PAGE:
Why do we dismiss input that could help us? Sometimes it’s to protect our ego against a painful truth. When we have an entrenched opinion, we can easily adopt a dismissive approach towards the thinking of others. And not only do we hurt them, we hurt ourselves.
‘Better a poor and wise youth than an old and foolish king who will be admonished no more.’ (Ecclesiastes 4:13 NKJV) Yes, you have areas of expertise. But you also have areas where you need advice. The day you decide to stop listening is the day you decide to stop growing. Thomas Carlyle said, ‘Every man is my superior in that I can learn from him.’
Even if what you learn is negative or a lesson in what not to do, it’s still valuable information that can protect and enrich you. Dr John C Maxwell says: ‘What is the one thing—more than any other—that will determine the growth of an organisation? The growth of the people in the organisation. And what determines the people’s growth? The growth of the leader! As long as people are following you, they will be able to go only as far as you go. If you’re not growing, they won’t be growing—either that, or they will go somewhere else where they can grow.’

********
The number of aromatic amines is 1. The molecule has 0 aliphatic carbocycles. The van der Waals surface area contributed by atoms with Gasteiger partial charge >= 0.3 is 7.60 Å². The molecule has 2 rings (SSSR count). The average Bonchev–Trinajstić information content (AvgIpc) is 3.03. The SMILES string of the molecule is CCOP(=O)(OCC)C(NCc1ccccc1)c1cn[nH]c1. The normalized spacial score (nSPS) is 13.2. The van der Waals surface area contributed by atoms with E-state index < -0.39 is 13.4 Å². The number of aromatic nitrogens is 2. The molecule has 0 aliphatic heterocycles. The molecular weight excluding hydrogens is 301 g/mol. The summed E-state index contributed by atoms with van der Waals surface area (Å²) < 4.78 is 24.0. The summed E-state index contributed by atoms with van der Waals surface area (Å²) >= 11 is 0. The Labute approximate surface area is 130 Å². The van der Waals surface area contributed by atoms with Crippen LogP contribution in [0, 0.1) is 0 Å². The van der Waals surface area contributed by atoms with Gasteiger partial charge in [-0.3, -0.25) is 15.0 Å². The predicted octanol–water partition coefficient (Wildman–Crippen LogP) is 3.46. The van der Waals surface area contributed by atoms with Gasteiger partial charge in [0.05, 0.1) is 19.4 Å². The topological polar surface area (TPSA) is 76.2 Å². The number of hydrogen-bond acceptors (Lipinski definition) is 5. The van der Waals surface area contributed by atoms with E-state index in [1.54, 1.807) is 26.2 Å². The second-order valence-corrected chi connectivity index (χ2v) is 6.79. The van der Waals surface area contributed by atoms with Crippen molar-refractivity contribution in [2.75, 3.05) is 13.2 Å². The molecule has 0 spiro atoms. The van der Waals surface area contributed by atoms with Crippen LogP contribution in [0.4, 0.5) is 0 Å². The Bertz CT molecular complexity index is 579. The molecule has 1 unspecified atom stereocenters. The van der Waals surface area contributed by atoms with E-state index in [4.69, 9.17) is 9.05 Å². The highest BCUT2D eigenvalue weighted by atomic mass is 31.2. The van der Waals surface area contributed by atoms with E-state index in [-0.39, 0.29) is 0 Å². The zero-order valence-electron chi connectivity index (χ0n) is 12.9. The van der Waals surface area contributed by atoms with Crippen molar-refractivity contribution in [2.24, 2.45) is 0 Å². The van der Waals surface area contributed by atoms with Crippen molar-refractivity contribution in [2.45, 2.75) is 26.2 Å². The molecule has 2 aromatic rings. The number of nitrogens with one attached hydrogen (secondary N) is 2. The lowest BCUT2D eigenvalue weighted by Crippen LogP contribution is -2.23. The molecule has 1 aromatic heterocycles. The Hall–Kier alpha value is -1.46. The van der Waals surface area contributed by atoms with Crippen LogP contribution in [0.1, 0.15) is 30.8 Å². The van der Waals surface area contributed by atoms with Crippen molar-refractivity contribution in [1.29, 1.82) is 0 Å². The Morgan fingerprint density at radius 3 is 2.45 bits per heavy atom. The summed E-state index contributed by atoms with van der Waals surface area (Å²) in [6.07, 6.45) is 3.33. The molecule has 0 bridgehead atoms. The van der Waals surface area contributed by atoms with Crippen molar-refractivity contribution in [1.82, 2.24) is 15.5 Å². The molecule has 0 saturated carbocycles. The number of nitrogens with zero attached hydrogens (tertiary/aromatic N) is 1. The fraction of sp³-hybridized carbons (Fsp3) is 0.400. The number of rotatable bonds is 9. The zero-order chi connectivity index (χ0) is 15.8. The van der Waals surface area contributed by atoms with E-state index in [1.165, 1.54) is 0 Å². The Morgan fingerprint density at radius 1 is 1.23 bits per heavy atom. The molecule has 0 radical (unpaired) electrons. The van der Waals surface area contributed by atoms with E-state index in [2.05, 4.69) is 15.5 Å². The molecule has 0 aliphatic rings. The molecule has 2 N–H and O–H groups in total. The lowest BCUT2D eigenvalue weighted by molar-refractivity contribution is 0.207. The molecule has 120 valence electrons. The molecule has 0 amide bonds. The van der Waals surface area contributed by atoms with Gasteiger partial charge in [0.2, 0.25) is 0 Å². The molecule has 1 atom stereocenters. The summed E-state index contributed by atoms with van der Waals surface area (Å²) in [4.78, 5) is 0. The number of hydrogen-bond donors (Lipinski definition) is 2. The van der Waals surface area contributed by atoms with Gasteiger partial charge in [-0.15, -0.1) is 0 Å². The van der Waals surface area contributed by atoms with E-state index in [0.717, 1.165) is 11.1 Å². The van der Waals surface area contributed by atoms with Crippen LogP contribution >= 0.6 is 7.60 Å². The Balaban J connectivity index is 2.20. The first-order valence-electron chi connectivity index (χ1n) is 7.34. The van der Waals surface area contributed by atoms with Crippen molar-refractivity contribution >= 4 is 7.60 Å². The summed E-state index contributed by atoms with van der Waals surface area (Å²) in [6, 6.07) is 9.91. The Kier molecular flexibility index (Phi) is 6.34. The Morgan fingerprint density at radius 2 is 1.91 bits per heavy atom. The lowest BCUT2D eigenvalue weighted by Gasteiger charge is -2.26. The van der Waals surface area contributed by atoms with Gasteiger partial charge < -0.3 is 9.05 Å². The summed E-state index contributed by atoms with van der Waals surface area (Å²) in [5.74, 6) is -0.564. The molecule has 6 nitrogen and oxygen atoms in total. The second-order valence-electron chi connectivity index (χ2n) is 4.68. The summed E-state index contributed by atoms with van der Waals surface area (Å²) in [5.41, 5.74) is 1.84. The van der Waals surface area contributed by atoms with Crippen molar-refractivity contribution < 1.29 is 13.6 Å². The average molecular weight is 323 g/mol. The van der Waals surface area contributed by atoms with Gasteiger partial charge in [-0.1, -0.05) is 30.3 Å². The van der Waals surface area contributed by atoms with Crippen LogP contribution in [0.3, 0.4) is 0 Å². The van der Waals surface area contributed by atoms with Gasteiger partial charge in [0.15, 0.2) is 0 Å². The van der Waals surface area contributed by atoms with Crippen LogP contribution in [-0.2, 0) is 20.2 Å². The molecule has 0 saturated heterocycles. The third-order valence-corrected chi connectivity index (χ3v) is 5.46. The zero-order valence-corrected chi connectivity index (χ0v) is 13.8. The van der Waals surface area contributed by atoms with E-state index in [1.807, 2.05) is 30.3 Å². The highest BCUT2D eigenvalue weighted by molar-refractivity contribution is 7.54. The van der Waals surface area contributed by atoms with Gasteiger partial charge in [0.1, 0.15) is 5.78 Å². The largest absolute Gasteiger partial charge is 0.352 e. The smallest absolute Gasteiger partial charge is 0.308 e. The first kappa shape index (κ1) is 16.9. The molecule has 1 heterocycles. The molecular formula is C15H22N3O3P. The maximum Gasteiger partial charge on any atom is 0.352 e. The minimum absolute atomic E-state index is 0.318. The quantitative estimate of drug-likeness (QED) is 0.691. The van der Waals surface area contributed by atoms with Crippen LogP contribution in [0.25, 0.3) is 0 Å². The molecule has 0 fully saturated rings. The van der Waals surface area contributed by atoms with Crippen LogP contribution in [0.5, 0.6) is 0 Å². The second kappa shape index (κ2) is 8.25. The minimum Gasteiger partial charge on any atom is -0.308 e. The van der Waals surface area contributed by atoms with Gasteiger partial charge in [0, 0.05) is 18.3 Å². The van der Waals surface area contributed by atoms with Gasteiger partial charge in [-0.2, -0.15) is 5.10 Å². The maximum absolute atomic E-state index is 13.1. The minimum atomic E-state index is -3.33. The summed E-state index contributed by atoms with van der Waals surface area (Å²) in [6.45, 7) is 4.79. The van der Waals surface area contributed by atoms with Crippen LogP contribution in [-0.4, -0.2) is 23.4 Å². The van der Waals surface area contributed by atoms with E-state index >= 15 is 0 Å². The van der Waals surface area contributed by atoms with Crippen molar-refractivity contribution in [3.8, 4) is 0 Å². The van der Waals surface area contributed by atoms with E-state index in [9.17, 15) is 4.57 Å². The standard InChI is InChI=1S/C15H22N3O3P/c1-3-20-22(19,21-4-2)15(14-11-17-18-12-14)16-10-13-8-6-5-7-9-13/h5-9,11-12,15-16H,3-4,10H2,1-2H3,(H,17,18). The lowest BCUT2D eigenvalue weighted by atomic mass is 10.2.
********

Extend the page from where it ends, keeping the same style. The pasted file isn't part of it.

The story is told of an old breeder who entered his horse in the Melbourne Cup. ‘Your horse has no chance of winning against all those thoroughbreds,’ a race official told him. ‘I know,’ he replied, ‘but I thought the associations would do him some good.’ To grow, you need the right associations and the right input.